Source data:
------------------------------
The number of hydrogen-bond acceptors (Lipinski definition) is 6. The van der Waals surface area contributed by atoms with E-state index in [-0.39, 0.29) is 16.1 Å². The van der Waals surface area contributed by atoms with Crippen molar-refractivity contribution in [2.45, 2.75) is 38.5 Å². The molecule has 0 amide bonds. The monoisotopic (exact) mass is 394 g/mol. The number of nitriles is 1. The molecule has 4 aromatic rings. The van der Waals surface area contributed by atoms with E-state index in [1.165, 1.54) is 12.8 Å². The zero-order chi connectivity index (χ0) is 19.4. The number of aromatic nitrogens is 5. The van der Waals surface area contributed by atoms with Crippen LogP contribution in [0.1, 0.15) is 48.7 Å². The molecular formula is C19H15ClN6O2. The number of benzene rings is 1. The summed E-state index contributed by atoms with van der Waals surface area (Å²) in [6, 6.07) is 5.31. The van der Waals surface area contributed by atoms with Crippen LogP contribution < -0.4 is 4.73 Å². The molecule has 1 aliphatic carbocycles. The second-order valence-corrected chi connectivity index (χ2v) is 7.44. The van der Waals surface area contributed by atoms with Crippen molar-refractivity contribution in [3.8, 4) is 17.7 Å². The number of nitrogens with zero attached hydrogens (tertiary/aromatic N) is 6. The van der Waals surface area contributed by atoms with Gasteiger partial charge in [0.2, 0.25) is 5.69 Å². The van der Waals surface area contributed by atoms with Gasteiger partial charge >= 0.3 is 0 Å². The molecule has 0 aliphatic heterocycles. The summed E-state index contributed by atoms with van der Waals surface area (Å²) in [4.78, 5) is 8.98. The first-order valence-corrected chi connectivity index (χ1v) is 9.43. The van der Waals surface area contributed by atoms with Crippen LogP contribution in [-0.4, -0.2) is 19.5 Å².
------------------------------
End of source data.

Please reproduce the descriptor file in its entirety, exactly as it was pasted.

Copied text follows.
The number of hydrogen-bond acceptors (Lipinski definition) is 6. The van der Waals surface area contributed by atoms with E-state index in [-0.39, 0.29) is 16.1 Å². The van der Waals surface area contributed by atoms with Crippen molar-refractivity contribution in [2.45, 2.75) is 38.5 Å². The molecule has 0 amide bonds. The monoisotopic (exact) mass is 394 g/mol. The number of nitriles is 1. The molecule has 4 aromatic rings. The van der Waals surface area contributed by atoms with E-state index in [1.165, 1.54) is 12.8 Å². The zero-order chi connectivity index (χ0) is 19.4. The number of aromatic nitrogens is 5. The van der Waals surface area contributed by atoms with Crippen LogP contribution in [0.1, 0.15) is 48.7 Å². The molecular formula is C19H15ClN6O2. The number of benzene rings is 1. The summed E-state index contributed by atoms with van der Waals surface area (Å²) in [6, 6.07) is 5.31. The van der Waals surface area contributed by atoms with Crippen LogP contribution < -0.4 is 4.73 Å². The molecule has 1 aliphatic carbocycles. The second-order valence-corrected chi connectivity index (χ2v) is 7.44. The van der Waals surface area contributed by atoms with Crippen molar-refractivity contribution in [3.8, 4) is 17.7 Å². The number of nitrogens with zero attached hydrogens (tertiary/aromatic N) is 6. The van der Waals surface area contributed by atoms with Gasteiger partial charge in [0.2, 0.25) is 5.69 Å². The van der Waals surface area contributed by atoms with Gasteiger partial charge >= 0.3 is 0 Å². The molecule has 0 aliphatic heterocycles. The summed E-state index contributed by atoms with van der Waals surface area (Å²) in [4.78, 5) is 8.98. The first-order valence-corrected chi connectivity index (χ1v) is 9.43. The van der Waals surface area contributed by atoms with Crippen LogP contribution in [-0.4, -0.2) is 19.5 Å².